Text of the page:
Footpath access boosts bike riding Bicycle Network has shown
Footpath access boosts bike riding

Allowing footpath access increases bike riding by women, fresh evidence gathered by Bicycle Network has revealed.

In the Northern Territory, where footpath access is legal for bike riders and there is an extensive off-road bike network, women are a higher proportion of riders than any state in Australia.

Bicycle Network’s annual Super Tuesday Bike Count tallied riders in Darwin, Alice Springs, Katherine and Palmerston and found that 30% of riders are women, well above the national average of 21%.

Alice Springs recorded 35% female riders, while Darwin recorded 30%.

Australia's other territory is the only other region where females are a similar percentage of transport riders. The annual count by Pedal Power in the ACT of riders entering Canberra’s inner-city recorded females as 30.7% of riders in 2017.

A higher amount of women riders is thought to indicate the health bike riding accessibility in a city. While no bike rider is the same, women tend to be more risk averse and a high proportion of females riding shows a welcoming riding environment that is appropriate also for children, the elderly and riders of all abilities.

In the top international cycling cities, women tend to comprise around 50% of cycling numbers.

After the NT and the ACT, the best states are Tasmania and Victoria, both with 22% female participation.

The only other areas that come close to Darwin and Canberra for female participation are the inner-city council areas of Melbourne that are famous for their quality bike infrastructure and protected lanes, such as Yarra (28%), Melbourne (28%), Port Phillip (24%) and Stonnington (24%). 

Canberra has the highest usage of bikes for commuting of any capital city (3.3%), the 2016 census found. 

Darwin also has a high usage of bicycles for transport relative to the rest of Australia, with the 2016 census recording that 2.6% of trips to work involving bicycle.

Sydney, infamous for its poor regard of bike riding, registered just 18% female participation in bike riding according to Bicycle Network’s Super Tuesday count.

Not only did Super Tuesday show that places allowing footpath access get people of all ages and gender riding, it also found that where there are off-road bike facilities, more people ride.

In the Canterbury-Bankstown area of Sydney, the Cooks River Path has 24% female usage. This is above the average female ridership in New South Wales (18%) and the national average (22%).

In Toowoomba, Queensland, another state which allows footpath riding, 27% of riders chose to ride on the footpath at the 15 sites counted.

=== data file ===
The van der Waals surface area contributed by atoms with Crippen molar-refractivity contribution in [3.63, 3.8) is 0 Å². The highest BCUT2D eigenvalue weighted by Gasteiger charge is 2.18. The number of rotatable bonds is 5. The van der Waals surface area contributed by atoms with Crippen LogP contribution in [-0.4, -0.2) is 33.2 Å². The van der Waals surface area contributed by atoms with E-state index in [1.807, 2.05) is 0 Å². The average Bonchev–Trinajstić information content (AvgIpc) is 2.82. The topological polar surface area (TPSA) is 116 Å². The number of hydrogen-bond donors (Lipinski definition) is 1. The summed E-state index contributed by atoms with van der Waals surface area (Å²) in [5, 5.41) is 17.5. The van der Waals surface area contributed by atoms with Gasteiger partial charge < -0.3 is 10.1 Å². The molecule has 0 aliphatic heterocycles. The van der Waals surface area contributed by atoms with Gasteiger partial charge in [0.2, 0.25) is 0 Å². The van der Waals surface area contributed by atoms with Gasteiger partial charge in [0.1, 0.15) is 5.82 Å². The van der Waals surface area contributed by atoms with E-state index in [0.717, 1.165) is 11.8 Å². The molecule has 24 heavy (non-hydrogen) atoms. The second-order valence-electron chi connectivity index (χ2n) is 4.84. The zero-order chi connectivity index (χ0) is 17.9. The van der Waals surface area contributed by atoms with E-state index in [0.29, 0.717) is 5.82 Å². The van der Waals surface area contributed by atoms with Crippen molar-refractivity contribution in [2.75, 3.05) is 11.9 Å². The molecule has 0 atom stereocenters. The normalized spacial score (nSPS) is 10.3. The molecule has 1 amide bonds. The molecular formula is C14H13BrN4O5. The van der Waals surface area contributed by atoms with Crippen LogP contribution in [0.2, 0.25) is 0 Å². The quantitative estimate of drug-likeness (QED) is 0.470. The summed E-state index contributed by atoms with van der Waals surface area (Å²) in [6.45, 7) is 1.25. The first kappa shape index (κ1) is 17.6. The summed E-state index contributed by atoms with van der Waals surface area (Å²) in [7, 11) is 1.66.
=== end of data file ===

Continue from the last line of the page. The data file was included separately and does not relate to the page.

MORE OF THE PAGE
Darwin data supports footpath access

Detail from the Darwin Super Tuesday count makes plain a strong female preference for the off-road options where they are available:

  • At an intersection of two paths (Foreshore Path and Rapid Creek Path) 36% of riders were female and the counter also noted that “7% of all riders were children”.
  • The Casuarina Foreshore Path has 41% female usage.
  • At another site with 35% female usage the volunteer commented that most riders chose to use the footpath, with a few cyclists training on the road.
  • An intersection with the Esplanade shared path carried 42% female riders.
  • At a site with low female usage (11%) the counter commented that “there were very few female riders, possibly due to busy nature of the road and the poor quality footpath”.
  • A two-lane roundabout described by the counter as “very congested” saw most riders choose to use shared paths over roads. Female usage of this intersection was 10 per cent.
  • At another site where the “motor traffic was heavy” according to the counter, the report was that most riders chose to use the footpath, that, and that many riders were children. Female riders at this site comprised 26 per cent.
  • A counter near a school in Darwin noted that “all but two riders used footpaths or shared paths and that most of the riders were students from Casuarina Senior College.”

Bicycle Network campaigns for people of any age to ride on the footpath in all states of Australia.

We need to make Australia a place where everyone feels comfortable and confident to ride a bike wherever they want to go.

Footpath access is not a substitute for separated cycling infrastructure but it’s a good start that makes it easier for more people to ride.